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# Earthquakes and buildings

Paper discusses some fundamental questions about the propagation of earthquake disturbances and the origin of additional loads on buildings due to seismic soil movements. Equations for the propagation of di-sequilibrated tangential and normal strains in an infinite elastic body can be immediately deduced from Navier’s equations, which in their turn are based on such general mechanical principles as the momentum theorem and Hooke’s law. The passing of a plane longitudinal wave across a plane boundary from one elastic medium to an another is dealt with quantitatively for the case of normal incidence and it is shown that the amplitude of the passing wave is greater than that of the arriving wave if the second medium is »softer« than the first one. Rayleigh and Love waves are briefly described and their importance for the amount of soil movements in distant places from the epicenter is stressed. It is pointed out that many theoretical assumptions are not fulfilled for earthquake motions and so the above conclusions give only an approximate picture of the process. Attention is drawn to the distinction between the magnitude of the earth-
quake shoch energy and the intensity of soil motion and a comparative table of soil accelerations during earthquakes of different intensities according to some seismic scales is given.
As regards the determination of additional loads on buildings during earthquakes it is stated that the most suitable reference system is that which moves with the earth as a whole. A very simple form of the main seismic displacement of soil is assumed and the differential equation for the movement of a building is derived in the case that it can be replaced by a mass point on a cantilever beam. General solution of the equation is established, but the expression for the amplitude of additional loads is deduced only in the case that the transient component of bending motion can be neglected. General conclusions for the amount of additional loads can be deduced from the above simple considerations. Finally the influence of some factors is discussed, which were not taken into account in theoretical considerations, and some ways are indicated which would yield better approximations for additional loads of buildings during earthquakes.

Paper discusses some fundamental questions about the propagation of earthquake disturbances and the origin of additional loads on buildings due to seismic soil movements. Equations for the propagation of di-sequilibrated tangential and normal strains in an infinite elastic body can be immediately deduced from Navier’s equations, which in their turn are based on such general mechanical principles as the momentum theorem and Hooke’s law. The passing of a plane longitudinal wave across a plane boundary from one elastic medium to an another is dealt with quantitatively for the case of normal incidence and it is shown that the amplitude of the passing wave is greater than that of the arriving wave if the second medium is »softer« than the first one. Rayleigh and Love waves are briefly described and their importance for the amount of soil movements in distant places from the epicenter is stressed. It is pointed out that many theoretical assumptions are not fulfilled for earthquake motions and so the above conclusions give only an approximate picture of the process. Attention is drawn to the distinction between the magnitude of the earth-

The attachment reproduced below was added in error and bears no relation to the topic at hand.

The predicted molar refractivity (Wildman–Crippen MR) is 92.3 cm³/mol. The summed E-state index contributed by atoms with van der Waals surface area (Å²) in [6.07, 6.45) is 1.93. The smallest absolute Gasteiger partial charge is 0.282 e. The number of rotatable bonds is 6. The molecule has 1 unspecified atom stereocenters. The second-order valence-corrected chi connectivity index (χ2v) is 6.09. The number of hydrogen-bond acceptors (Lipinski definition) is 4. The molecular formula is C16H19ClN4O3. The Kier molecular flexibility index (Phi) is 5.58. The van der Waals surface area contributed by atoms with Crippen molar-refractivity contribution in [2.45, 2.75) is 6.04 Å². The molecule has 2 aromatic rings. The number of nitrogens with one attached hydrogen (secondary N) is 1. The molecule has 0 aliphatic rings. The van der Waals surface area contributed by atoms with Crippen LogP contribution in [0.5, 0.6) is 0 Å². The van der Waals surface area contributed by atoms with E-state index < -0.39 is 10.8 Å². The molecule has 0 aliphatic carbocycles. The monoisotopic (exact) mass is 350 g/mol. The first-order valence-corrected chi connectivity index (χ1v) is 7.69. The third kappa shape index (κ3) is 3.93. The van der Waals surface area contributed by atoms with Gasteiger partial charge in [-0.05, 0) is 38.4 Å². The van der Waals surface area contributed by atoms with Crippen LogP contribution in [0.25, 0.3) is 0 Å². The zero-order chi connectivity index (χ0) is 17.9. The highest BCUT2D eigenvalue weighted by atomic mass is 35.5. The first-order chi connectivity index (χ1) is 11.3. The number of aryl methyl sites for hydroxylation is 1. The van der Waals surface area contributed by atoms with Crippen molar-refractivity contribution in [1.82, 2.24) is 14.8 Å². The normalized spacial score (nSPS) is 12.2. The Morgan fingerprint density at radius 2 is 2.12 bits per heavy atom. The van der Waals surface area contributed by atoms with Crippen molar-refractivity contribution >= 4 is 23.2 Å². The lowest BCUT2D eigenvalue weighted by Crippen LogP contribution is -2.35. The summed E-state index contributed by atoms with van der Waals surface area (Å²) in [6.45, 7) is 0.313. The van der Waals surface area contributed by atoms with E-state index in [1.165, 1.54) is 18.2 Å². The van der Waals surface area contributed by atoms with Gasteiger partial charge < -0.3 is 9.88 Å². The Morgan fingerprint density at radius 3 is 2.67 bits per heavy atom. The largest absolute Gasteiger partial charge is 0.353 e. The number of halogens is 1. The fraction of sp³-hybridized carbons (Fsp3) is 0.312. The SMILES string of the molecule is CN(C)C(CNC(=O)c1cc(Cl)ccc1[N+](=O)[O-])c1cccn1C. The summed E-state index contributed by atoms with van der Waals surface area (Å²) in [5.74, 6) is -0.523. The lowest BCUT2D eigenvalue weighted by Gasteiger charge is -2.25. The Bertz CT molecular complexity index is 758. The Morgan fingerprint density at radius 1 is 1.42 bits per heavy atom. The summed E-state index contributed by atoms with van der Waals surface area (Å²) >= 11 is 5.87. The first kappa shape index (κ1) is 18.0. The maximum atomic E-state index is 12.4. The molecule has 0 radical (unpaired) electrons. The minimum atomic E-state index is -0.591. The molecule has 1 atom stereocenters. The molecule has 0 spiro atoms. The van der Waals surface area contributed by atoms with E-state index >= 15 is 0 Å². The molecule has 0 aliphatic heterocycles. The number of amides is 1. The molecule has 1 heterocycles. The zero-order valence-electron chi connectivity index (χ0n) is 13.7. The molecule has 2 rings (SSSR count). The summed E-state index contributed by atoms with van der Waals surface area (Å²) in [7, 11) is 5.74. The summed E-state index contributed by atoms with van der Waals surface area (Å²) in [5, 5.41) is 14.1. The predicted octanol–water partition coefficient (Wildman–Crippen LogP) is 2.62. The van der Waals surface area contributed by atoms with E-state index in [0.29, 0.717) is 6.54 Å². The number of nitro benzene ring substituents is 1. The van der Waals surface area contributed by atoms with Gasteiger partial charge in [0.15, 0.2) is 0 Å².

quake shoch energy and the intensity of soil motion and a comparative table of soil accelerations during earthquakes of different intensities according to some seismic scales is given.

As regards the determination of additional loads on buildings during earthquakes it is stated that the most suitable reference system is that which moves with the earth as a whole. A very simple form of the main seismic displacement of soil is assumed and the differential equation for the movement of a building is derived in the case that it can be replaced by a mass point on a cantilever beam. General solution of the equation is established, but the expression for the amplitude of additional loads is deduced only in the case that the transient component of bending motion can be neglected. General conclusions for the amount of additional loads can be deduced from the above simple considerations. Finally the influence of some factors is discussed, which were not taken into account in theoretical considerations, and some ways are indicated which would yield better approximations for additional loads of buildings during earthquakes.

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